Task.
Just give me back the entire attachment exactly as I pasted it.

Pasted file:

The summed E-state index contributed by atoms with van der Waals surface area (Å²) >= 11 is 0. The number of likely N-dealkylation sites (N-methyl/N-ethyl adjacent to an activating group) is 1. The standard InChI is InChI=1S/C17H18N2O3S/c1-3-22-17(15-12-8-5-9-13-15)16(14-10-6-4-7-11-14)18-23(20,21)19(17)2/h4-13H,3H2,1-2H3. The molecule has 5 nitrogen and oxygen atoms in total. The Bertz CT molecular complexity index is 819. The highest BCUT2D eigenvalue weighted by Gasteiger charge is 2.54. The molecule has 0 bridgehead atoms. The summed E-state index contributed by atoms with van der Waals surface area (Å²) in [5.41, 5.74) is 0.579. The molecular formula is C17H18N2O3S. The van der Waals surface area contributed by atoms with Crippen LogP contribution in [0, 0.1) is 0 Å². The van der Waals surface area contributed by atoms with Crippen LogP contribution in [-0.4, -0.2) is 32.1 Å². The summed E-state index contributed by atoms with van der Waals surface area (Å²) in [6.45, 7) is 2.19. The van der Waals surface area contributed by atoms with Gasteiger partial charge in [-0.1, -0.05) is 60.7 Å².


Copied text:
The summed E-state index contributed by atoms with van der Waals surface area (Å²) >= 11 is 0. The number of likely N-dealkylation sites (N-methyl/N-ethyl adjacent to an activating group) is 1. The standard InChI is InChI=1S/C17H18N2O3S/c1-3-22-17(15-12-8-5-9-13-15)16(14-10-6-4-7-11-14)18-23(20,21)19(17)2/h4-13H,3H2,1-2H3. The molecule has 5 nitrogen and oxygen atoms in total. The Bertz CT molecular complexity index is 819. The highest BCUT2D eigenvalue weighted by Gasteiger charge is 2.54. The molecule has 0 bridgehead atoms. The summed E-state index contributed by atoms with van der Waals surface area (Å²) in [5.41, 5.74) is 0.579. The molecular formula is C17H18N2O3S. The van der Waals surface area contributed by atoms with Crippen LogP contribution in [0, 0.1) is 0 Å². The van der Waals surface area contributed by atoms with Crippen LogP contribution in [-0.4, -0.2) is 32.1 Å². The summed E-state index contributed by atoms with van der Waals surface area (Å²) in [6.45, 7) is 2.19. The van der Waals surface area contributed by atoms with Gasteiger partial charge in [-0.1, -0.05) is 60.7 Å².